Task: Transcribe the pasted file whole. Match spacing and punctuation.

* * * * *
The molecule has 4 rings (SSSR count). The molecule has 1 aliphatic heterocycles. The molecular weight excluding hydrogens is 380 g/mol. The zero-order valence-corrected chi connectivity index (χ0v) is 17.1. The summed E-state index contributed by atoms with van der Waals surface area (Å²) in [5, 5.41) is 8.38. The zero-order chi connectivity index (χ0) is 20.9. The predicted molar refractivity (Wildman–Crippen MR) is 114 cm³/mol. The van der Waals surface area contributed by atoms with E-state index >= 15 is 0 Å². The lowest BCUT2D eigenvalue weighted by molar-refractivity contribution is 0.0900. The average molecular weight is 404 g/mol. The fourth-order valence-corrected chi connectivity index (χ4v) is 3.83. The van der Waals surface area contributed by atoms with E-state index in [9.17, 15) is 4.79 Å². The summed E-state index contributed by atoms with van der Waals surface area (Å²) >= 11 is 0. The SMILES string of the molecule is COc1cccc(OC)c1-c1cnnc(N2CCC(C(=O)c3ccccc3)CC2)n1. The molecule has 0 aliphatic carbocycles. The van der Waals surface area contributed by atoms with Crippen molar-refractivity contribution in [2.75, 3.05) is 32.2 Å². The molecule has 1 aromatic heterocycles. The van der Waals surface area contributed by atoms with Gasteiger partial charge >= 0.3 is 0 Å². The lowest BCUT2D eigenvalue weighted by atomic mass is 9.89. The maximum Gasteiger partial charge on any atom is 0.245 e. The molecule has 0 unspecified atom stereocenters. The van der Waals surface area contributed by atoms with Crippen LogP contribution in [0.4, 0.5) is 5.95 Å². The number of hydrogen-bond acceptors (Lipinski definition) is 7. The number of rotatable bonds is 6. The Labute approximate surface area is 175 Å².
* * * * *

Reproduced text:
The molecule has 4 rings (SSSR count). The molecule has 1 aliphatic heterocycles. The molecular weight excluding hydrogens is 380 g/mol. The zero-order valence-corrected chi connectivity index (χ0v) is 17.1. The summed E-state index contributed by atoms with van der Waals surface area (Å²) in [5, 5.41) is 8.38. The zero-order chi connectivity index (χ0) is 20.9. The predicted molar refractivity (Wildman–Crippen MR) is 114 cm³/mol. The van der Waals surface area contributed by atoms with E-state index >= 15 is 0 Å². The lowest BCUT2D eigenvalue weighted by molar-refractivity contribution is 0.0900. The average molecular weight is 404 g/mol. The fourth-order valence-corrected chi connectivity index (χ4v) is 3.83. The van der Waals surface area contributed by atoms with E-state index in [9.17, 15) is 4.79 Å². The summed E-state index contributed by atoms with van der Waals surface area (Å²) >= 11 is 0. The SMILES string of the molecule is COc1cccc(OC)c1-c1cnnc(N2CCC(C(=O)c3ccccc3)CC2)n1. The molecule has 0 aliphatic carbocycles. The van der Waals surface area contributed by atoms with Crippen molar-refractivity contribution in [2.75, 3.05) is 32.2 Å². The molecule has 1 aromatic heterocycles. The van der Waals surface area contributed by atoms with Gasteiger partial charge >= 0.3 is 0 Å². The lowest BCUT2D eigenvalue weighted by atomic mass is 9.89. The maximum Gasteiger partial charge on any atom is 0.245 e. The molecule has 0 unspecified atom stereocenters. The van der Waals surface area contributed by atoms with Crippen LogP contribution in [0.4, 0.5) is 5.95 Å². The number of hydrogen-bond acceptors (Lipinski definition) is 7. The number of rotatable bonds is 6. The Labute approximate surface area is 175 Å².